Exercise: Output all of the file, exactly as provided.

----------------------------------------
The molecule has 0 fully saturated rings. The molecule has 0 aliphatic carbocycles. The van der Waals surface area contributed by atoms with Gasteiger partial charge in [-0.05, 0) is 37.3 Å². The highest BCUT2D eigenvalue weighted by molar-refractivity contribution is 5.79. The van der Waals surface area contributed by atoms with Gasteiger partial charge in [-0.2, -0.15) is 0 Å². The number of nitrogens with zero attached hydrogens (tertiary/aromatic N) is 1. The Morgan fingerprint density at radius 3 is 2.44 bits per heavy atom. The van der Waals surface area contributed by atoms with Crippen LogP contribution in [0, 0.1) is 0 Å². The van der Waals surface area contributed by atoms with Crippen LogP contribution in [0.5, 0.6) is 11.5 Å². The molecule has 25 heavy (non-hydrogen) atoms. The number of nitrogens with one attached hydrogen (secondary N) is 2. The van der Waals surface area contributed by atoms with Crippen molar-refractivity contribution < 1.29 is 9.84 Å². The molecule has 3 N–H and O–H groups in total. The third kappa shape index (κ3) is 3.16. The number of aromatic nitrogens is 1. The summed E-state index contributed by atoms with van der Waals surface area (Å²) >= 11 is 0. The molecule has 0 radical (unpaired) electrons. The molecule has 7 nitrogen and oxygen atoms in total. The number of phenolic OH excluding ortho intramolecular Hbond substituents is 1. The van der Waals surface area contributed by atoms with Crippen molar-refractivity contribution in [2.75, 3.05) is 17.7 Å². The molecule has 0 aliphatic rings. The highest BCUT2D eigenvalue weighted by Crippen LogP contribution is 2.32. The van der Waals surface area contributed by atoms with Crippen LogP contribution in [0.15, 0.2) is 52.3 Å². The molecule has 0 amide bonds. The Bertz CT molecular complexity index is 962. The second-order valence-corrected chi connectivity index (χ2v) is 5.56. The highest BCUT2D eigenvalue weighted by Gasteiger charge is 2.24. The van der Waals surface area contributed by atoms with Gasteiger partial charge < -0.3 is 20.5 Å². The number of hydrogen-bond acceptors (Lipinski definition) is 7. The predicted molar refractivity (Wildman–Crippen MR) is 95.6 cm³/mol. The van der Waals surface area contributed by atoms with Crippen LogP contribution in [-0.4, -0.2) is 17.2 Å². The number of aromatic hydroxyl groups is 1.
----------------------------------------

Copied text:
The molecule has 0 fully saturated rings. The molecule has 0 aliphatic carbocycles. The van der Waals surface area contributed by atoms with Gasteiger partial charge in [-0.05, 0) is 37.3 Å². The highest BCUT2D eigenvalue weighted by molar-refractivity contribution is 5.79. The van der Waals surface area contributed by atoms with Gasteiger partial charge in [-0.2, -0.15) is 0 Å². The number of nitrogens with zero attached hydrogens (tertiary/aromatic N) is 1. The Morgan fingerprint density at radius 3 is 2.44 bits per heavy atom. The van der Waals surface area contributed by atoms with Crippen LogP contribution in [0, 0.1) is 0 Å². The van der Waals surface area contributed by atoms with Crippen LogP contribution in [0.5, 0.6) is 11.5 Å². The molecule has 25 heavy (non-hydrogen) atoms. The number of nitrogens with one attached hydrogen (secondary N) is 2. The van der Waals surface area contributed by atoms with Crippen molar-refractivity contribution < 1.29 is 9.84 Å². The molecule has 3 N–H and O–H groups in total. The third kappa shape index (κ3) is 3.16. The number of aromatic nitrogens is 1. The summed E-state index contributed by atoms with van der Waals surface area (Å²) >= 11 is 0. The molecule has 0 radical (unpaired) electrons. The molecule has 7 nitrogen and oxygen atoms in total. The number of phenolic OH excluding ortho intramolecular Hbond substituents is 1. The van der Waals surface area contributed by atoms with Crippen molar-refractivity contribution in [2.75, 3.05) is 17.7 Å². The molecule has 0 aliphatic rings. The highest BCUT2D eigenvalue weighted by Crippen LogP contribution is 2.32. The van der Waals surface area contributed by atoms with Crippen LogP contribution in [0.15, 0.2) is 52.3 Å². The molecule has 0 amide bonds. The Bertz CT molecular complexity index is 962. The second-order valence-corrected chi connectivity index (χ2v) is 5.56. The highest BCUT2D eigenvalue weighted by Gasteiger charge is 2.24. The van der Waals surface area contributed by atoms with Gasteiger partial charge < -0.3 is 20.5 Å². The number of hydrogen-bond acceptors (Lipinski definition) is 7. The predicted molar refractivity (Wildman–Crippen MR) is 95.6 cm³/mol. The van der Waals surface area contributed by atoms with Crippen LogP contribution in [-0.4, -0.2) is 17.2 Å². The number of aromatic hydroxyl groups is 1.